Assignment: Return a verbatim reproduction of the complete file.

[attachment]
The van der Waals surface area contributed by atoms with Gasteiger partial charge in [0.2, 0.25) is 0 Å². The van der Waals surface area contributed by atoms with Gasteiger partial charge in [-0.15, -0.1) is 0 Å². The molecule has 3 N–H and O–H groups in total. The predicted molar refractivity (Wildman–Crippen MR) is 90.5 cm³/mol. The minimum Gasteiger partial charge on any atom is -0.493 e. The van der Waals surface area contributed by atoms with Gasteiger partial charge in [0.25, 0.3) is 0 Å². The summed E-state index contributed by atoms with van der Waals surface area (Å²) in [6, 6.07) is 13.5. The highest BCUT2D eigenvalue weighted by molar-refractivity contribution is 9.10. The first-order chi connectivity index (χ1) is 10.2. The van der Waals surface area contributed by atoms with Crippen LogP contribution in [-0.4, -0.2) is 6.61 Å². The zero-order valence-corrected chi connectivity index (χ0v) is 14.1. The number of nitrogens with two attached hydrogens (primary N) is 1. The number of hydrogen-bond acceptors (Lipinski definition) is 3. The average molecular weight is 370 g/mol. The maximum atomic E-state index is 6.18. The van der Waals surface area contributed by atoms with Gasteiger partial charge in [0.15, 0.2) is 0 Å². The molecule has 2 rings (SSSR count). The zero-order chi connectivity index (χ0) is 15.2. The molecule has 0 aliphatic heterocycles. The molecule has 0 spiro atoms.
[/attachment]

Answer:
The van der Waals surface area contributed by atoms with Gasteiger partial charge in [0.2, 0.25) is 0 Å². The van der Waals surface area contributed by atoms with Gasteiger partial charge in [-0.15, -0.1) is 0 Å². The molecule has 3 N–H and O–H groups in total. The predicted molar refractivity (Wildman–Crippen MR) is 90.5 cm³/mol. The minimum Gasteiger partial charge on any atom is -0.493 e. The van der Waals surface area contributed by atoms with Gasteiger partial charge in [0.25, 0.3) is 0 Å². The summed E-state index contributed by atoms with van der Waals surface area (Å²) in [6, 6.07) is 13.5. The highest BCUT2D eigenvalue weighted by molar-refractivity contribution is 9.10. The first-order chi connectivity index (χ1) is 10.2. The van der Waals surface area contributed by atoms with Crippen LogP contribution in [-0.4, -0.2) is 6.61 Å². The zero-order valence-corrected chi connectivity index (χ0v) is 14.1. The number of nitrogens with two attached hydrogens (primary N) is 1. The number of hydrogen-bond acceptors (Lipinski definition) is 3. The average molecular weight is 370 g/mol. The maximum atomic E-state index is 6.18. The van der Waals surface area contributed by atoms with Gasteiger partial charge in [0.15, 0.2) is 0 Å². The molecule has 2 rings (SSSR count). The zero-order chi connectivity index (χ0) is 15.2. The molecule has 0 aliphatic heterocycles. The molecule has 0 spiro atoms.